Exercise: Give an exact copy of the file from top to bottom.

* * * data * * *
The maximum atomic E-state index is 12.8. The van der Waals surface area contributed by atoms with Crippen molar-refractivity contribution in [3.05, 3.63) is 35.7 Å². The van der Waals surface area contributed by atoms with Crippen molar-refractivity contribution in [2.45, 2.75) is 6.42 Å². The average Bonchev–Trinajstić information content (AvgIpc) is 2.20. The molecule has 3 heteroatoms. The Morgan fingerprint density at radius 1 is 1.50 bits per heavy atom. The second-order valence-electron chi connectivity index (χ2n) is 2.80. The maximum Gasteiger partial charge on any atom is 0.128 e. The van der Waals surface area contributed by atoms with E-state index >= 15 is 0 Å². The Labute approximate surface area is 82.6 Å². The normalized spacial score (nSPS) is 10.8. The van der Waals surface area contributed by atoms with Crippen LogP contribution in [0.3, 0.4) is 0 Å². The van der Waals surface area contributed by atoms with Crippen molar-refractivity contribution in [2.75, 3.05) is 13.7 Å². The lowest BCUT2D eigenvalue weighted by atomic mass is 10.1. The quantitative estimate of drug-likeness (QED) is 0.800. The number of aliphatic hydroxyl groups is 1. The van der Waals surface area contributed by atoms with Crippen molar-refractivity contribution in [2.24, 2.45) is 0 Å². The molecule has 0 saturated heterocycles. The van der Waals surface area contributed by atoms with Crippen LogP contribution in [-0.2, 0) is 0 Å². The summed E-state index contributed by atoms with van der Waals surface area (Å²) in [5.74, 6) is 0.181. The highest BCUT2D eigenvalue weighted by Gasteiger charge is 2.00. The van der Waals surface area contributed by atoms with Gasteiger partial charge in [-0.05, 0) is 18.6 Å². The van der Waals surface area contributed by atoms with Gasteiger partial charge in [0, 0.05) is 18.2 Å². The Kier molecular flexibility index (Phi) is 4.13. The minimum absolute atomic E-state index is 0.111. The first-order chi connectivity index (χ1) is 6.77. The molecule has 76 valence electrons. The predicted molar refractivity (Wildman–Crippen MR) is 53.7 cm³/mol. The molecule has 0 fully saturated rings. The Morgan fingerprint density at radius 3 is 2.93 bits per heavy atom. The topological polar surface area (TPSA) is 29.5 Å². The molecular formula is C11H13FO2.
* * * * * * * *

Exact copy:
The maximum atomic E-state index is 12.8. The van der Waals surface area contributed by atoms with Crippen molar-refractivity contribution in [3.05, 3.63) is 35.7 Å². The van der Waals surface area contributed by atoms with Crippen molar-refractivity contribution in [2.45, 2.75) is 6.42 Å². The average Bonchev–Trinajstić information content (AvgIpc) is 2.20. The molecule has 3 heteroatoms. The Morgan fingerprint density at radius 1 is 1.50 bits per heavy atom. The second-order valence-electron chi connectivity index (χ2n) is 2.80. The maximum Gasteiger partial charge on any atom is 0.128 e. The van der Waals surface area contributed by atoms with E-state index >= 15 is 0 Å². The Labute approximate surface area is 82.6 Å². The normalized spacial score (nSPS) is 10.8. The van der Waals surface area contributed by atoms with Crippen LogP contribution in [0.3, 0.4) is 0 Å². The van der Waals surface area contributed by atoms with Crippen molar-refractivity contribution in [2.75, 3.05) is 13.7 Å². The lowest BCUT2D eigenvalue weighted by atomic mass is 10.1. The quantitative estimate of drug-likeness (QED) is 0.800. The number of aliphatic hydroxyl groups is 1. The van der Waals surface area contributed by atoms with Crippen molar-refractivity contribution in [2.24, 2.45) is 0 Å². The molecule has 0 saturated heterocycles. The van der Waals surface area contributed by atoms with Crippen LogP contribution in [-0.2, 0) is 0 Å². The summed E-state index contributed by atoms with van der Waals surface area (Å²) in [5.74, 6) is 0.181. The highest BCUT2D eigenvalue weighted by Gasteiger charge is 2.00. The van der Waals surface area contributed by atoms with Gasteiger partial charge in [-0.05, 0) is 18.6 Å². The van der Waals surface area contributed by atoms with Gasteiger partial charge in [0, 0.05) is 18.2 Å². The Kier molecular flexibility index (Phi) is 4.13. The minimum absolute atomic E-state index is 0.111. The first-order chi connectivity index (χ1) is 6.77. The molecule has 76 valence electrons. The predicted molar refractivity (Wildman–Crippen MR) is 53.7 cm³/mol. The molecule has 0 fully saturated rings. The Morgan fingerprint density at radius 3 is 2.93 bits per heavy atom. The topological polar surface area (TPSA) is 29.5 Å². The molecular formula is C11H13FO2.